Using mobile phones to collect (otherwise ignored) data!

While I was doing a literature review on migration, I saw an interesting new article on inferring internal migration patterns from mobile phone usage data in Rwanda. The author Joshua Blumenstock, a professor in the information school at the University of Washington, has quite a few interesting projects using mobile phone data for policy evaluation in developing countries.

He also has a few courses on data analysis and visualization, including an introduction to data science and another covering core methods in data science, both of which might be appealing for a broad audience.

New Directions for Migration Research

If you are interested in economic research on migration, I highly recommend this presentation at the Center of African Economies 2015 conference. A great deal of fresh, puzzling recently discovered data patterns and exciting directions for future research from a group of young promising economists. The following are some quick notes. I encourage you to watch the whole presentation for your own inspiration.

Michael Clemens on Skilled Migration

– Future research questions: 1) look at surveys with details about migrants: what do they learn? How well do they assimilate into the local labor markets? 2) How does participation in the global labor market affect education systems in the origin country? 3) How should we model human capital externality (this is hard!)?

– Incorrect language can mislead our discussion on migration. “Brain drain”? Think about calling women’s labor force participation rate “family abandonment rate”. How would that feel?

Melanie Morten on Migration in Sub-Saharan Africa

– Facts: much migration in Sub-Saharan Africa in rural-urban, rural-rural, and urban-urban; there are large regional differences in migration flows.

– Apart from migration across sectors, we should think about labor flows within sector across areas as well.

– Potential reasons for the lack of migration in the presence of large wage gaps: 1) selection; 2) people care more than wages (amenities/quality of life, cost of living, congestion, etc), which is the compensating differentials argument; 3) it’s costly to migrate.

– There’s evidence for all three channels mentioned above. This points to the need for further understanding of the costs of migration and potential roles of policy to foster a better match between skill and location.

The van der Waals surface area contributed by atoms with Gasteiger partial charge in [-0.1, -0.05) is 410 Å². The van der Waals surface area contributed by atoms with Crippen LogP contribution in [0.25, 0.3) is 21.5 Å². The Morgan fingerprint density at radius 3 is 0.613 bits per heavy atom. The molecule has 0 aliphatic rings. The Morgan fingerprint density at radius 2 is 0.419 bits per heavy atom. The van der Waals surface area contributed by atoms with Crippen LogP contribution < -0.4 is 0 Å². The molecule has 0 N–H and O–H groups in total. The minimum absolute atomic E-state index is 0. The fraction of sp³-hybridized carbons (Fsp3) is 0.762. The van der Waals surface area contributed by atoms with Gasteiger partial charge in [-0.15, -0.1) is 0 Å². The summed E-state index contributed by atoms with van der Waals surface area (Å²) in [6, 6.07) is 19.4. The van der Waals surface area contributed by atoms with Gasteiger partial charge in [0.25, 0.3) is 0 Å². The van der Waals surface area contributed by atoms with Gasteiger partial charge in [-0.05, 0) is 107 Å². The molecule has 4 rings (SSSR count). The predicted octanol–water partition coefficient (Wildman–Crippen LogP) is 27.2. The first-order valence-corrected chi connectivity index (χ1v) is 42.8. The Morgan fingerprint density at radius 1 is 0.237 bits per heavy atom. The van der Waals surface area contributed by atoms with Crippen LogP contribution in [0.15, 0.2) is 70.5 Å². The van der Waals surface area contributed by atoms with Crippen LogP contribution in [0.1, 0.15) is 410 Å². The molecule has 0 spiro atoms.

– Policies that are space based (e.g. subsidies) might prevent people from migration by making it easier to stay in low-productivity places. (I found this particularly interesting).

Clement Imbert on Seasonal Migration

– Seasonal migration is especially important for risk coping in certain areas with agricultural lean seasons (India, Bangladesh, etc); but the contexts are similar.

– Data: NSS data, REDS data, RICE survey.

– Two sectors: construction (spot market) and manufacturing (network/referral matters).

– Need to consider the general equilibrium effects of seasonal migration (on urban wages, amenities, etc).

– Little data and work done on seasonal migration in Africa.

Q&A:

1. How to study forced migration due to climate change or conflicts?

Morten: This is challenging to model because migration is not a choice. Current research has focused on the impact of large migrant inflows on the local economy. See Ran Abramitzky‘s work. In the case of climate change, which is a permanent shock, political economy might matter and the distributional impacts are important. See Esteban Rossi-Hansberg‘s recent work (he presented at Duke two weeks ago and it was fascinating!).

2. Are migrant non-migrant wage differences only seen in developing countries?

Morten: No. It seems people value amenities differently. In developing countries, the benefits can be similar with those in developed countries, but the costs can be very high. See my paper on nonparametric estimation of migration costs (my comment: gravity model in trade?). Thinking about differences between developing and developed countries can be useful for policy intervention.

Clemens: There is a broader literature on “Why don’t people make profitable investments?” There’s a lot to explore in developed countries — why do people stay in the Appalachia when they can move to Miami?

3. How do property rights affect models on migration?

Morten: This is a first-order consideration. See paper in AER: as people get formal property rights, they migrate more. Part of the lack of migration might be due to property rights.

4. What’s the role of information on migration?

Morten: Experiments. Need to find high quality data on wages that people can trust. There are many open questions and possibilities to extend existing models.

Imbert: Information seems to be more easily available for lower-skilled jobs.